The California Department of Public Health’s Division of Communicable Disease Control has “laboratory confirmed” a total of 529 cases of Zika infections in the state as of March 31. There were 2 new Zika infections reported in the last week, and officials expect the warming weather to accelerate the spread of the virus.
California has confirmed that 104 pregnant women contracted Zika, and 5 babies were born in the state with the virus. Birth defects directly related to Zika include microcephaly; brain damage from cranial calcium deposits; excess fluid in the brain cavities; brain damage affecting nerves and hearing; and inflexible muscles and bone deformations.
Although researchers have not confirmed any transmissions of Zika virus from mosquitos within the state, the virus is only symptomatic for only 18 percent of cases. Although Zika can cause severe sickness and death in adults, most infected individuals only suffer from mild flu-like fever, joint pain, muscle pain, headache and red eyes. Consequently, the Zika virus infection rate is drastically underreported.
But in an alarming development, there are six confirmed Zika infections in California women who acquired the virus through sexual transmission from an individual that traveled to nations where the World Health Organization already declared a Zika virus pandemic.
Hot zones for California Zika cases appear to be areas known for heavy tech immigration flows, with 155 in Silicon Valley and 150 in Silicon Beach.
The first human experimental Zika vaccine testing began in Houston earlier this week, and will soon begin in Miami and San Juan, Puerto Rico. Research scientists at the National Institute of Allergy and Infectious Diseases, which developed the vaccine, hope by June to have enrolled 2,000 volunteer test subjects across the Americas. Initial results will not be available until late 2017, and a vaccine will not be widely available for at least another two years.
Scientists develop a cheap, smartphone-based test for Zika
Many a world traveler questioned their tropical vacation plans last year after the mosquito-borne Zika virus started making headlines. To test for the disease, which has been tied to a surge of microcephaly cases in infants, physicians look for flu-like symptoms and your recent travel history. They then confirm a diagnosis by testing a blood or urine sample. For modern Western travelers, that’s no big deal. But what about those who may not be able to afford a doctor’s lab tests or clinics unable to afford costly testing equipment in the first place?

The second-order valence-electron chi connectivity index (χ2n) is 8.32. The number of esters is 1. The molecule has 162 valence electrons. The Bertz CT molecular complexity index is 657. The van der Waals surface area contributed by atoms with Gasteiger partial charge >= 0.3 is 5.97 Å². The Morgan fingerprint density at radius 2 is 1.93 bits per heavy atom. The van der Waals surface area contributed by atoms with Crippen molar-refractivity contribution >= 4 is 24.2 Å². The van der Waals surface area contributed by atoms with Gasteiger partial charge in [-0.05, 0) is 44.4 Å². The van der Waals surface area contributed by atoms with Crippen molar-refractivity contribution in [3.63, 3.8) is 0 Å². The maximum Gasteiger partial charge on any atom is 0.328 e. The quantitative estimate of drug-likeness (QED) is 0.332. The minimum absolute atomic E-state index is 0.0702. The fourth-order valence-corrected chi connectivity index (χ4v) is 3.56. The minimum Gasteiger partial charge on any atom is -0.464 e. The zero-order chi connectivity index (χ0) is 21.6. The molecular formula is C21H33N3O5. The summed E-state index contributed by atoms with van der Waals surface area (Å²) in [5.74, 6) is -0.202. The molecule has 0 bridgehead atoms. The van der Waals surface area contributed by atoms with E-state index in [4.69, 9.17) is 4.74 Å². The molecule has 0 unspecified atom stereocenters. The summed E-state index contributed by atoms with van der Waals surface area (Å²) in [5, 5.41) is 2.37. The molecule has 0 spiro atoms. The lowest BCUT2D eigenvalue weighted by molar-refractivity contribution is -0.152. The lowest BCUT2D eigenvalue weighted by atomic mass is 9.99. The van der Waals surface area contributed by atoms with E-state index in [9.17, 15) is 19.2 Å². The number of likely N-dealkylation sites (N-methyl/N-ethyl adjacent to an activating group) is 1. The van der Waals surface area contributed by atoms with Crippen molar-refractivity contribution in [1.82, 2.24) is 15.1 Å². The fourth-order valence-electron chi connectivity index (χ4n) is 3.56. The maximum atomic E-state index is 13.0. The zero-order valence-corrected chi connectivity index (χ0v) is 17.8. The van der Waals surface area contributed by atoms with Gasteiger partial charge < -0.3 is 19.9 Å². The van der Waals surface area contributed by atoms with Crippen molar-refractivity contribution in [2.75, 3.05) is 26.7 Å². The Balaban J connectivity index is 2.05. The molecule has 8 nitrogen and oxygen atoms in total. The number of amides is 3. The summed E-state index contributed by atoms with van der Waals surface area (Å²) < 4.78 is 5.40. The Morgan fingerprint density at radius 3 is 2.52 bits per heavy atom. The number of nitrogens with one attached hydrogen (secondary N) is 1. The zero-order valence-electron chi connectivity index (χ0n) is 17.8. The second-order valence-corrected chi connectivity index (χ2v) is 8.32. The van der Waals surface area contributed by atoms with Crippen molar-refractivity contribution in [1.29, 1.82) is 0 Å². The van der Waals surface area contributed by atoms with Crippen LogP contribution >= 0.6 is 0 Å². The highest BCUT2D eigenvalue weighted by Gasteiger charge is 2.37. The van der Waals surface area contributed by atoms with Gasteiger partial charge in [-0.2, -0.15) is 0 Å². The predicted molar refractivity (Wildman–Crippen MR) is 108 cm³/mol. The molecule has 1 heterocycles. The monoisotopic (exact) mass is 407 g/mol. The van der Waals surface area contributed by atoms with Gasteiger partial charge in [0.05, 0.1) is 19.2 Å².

Researchers at Sandia National Labs have come up with a diagnostic test for Zika that’s smaller and cheaper than current testing equipment. In fact, it’s based around a smartphone. Like existing tests, it hinges on a blood sample, but then the blood is put through a process called loop-mediated isothermal amplification (LAMP). In this process, a sample mixed with “a few carefully designed biochemical agents” is heated to 150 degrees Fahrenheit for 30 minutes. Any positive DNA fragments in the sample will glow, tagged by a light emitting fluorophore molecule. To check for those positive, glowing reactions, your smartphone (situated over the LAMP box) performs some image recognition using its camera and a dedicated app.
This technique is leagues cheaper than current testing solutions, whose equipment can cost upwards of $20,000. That equipment also tends to be quite large, which, while appropriate for laboratories, isn’t ideal for small clinics. A prototype of this LAMP box, by contrast, can be held in one hand. It’s also faster, with the process only taking half an hour.
“There are billions of smartphones in the world, even in developing countries, and this tool doesn’t require the highest-end smartphone on the market,” chemical engineer and paper lead author Aashish Priye said. “It only needs to have an optical sensor and be able to run the app.”
This solution is just one of a growing number of lab tests and medical diagnostic tools that are moving to the smartphone. For example, in 2014, researchers at the University of Cambridge developed an app that paired with testing strips to monitor a variety of medical conditions. And in 2015, Columbia University researchers developed a mobile-based lab-on-a-chip that could check for HIV and syphilis in only 15 minutes—and cost only $34. Armed with a suite of relatively cheap accessories, physicians working in remote locations could perform a variety of useful, accurate tests minus the lab (and with a fraction of the legwork).
In this case, the app and LAMP box could be used to check not only for Zika but also dengue and chikungunya. These diseases are all spread by the same type of mosquito and result in similar symptoms. Outfitted with these types of tools, clinicians will hopefully be able to identify and treat pandemic threats more quickly and more successfully in the near future.
Source: The Daily Dot